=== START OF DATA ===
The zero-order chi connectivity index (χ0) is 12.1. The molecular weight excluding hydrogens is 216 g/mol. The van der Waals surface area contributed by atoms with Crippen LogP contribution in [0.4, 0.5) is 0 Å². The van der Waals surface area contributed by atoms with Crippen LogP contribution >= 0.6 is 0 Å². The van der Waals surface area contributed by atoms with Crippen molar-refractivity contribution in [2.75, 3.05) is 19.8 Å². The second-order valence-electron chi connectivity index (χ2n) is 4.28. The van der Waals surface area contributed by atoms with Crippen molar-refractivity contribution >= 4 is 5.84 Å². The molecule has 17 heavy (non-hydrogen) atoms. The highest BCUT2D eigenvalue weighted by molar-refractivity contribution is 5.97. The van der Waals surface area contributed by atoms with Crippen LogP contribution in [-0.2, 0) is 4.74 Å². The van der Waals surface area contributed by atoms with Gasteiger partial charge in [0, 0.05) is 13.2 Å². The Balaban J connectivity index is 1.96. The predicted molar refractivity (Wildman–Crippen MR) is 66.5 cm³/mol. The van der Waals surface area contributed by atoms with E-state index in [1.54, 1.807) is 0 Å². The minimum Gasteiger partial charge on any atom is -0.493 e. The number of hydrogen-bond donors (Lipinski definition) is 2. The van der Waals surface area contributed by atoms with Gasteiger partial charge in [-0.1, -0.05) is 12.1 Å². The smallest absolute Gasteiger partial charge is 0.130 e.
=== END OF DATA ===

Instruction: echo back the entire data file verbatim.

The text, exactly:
The zero-order chi connectivity index (χ0) is 12.1. The molecular weight excluding hydrogens is 216 g/mol. The van der Waals surface area contributed by atoms with Crippen LogP contribution in [0.4, 0.5) is 0 Å². The van der Waals surface area contributed by atoms with Crippen LogP contribution >= 0.6 is 0 Å². The van der Waals surface area contributed by atoms with Crippen molar-refractivity contribution in [2.75, 3.05) is 19.8 Å². The second-order valence-electron chi connectivity index (χ2n) is 4.28. The van der Waals surface area contributed by atoms with Crippen molar-refractivity contribution >= 4 is 5.84 Å². The molecule has 17 heavy (non-hydrogen) atoms. The highest BCUT2D eigenvalue weighted by molar-refractivity contribution is 5.97. The van der Waals surface area contributed by atoms with Crippen LogP contribution in [-0.2, 0) is 4.74 Å². The van der Waals surface area contributed by atoms with Gasteiger partial charge in [0, 0.05) is 13.2 Å². The Balaban J connectivity index is 1.96. The predicted molar refractivity (Wildman–Crippen MR) is 66.5 cm³/mol. The van der Waals surface area contributed by atoms with E-state index in [1.54, 1.807) is 0 Å². The minimum Gasteiger partial charge on any atom is -0.493 e. The number of hydrogen-bond donors (Lipinski definition) is 2. The van der Waals surface area contributed by atoms with Gasteiger partial charge in [-0.1, -0.05) is 12.1 Å². The smallest absolute Gasteiger partial charge is 0.130 e.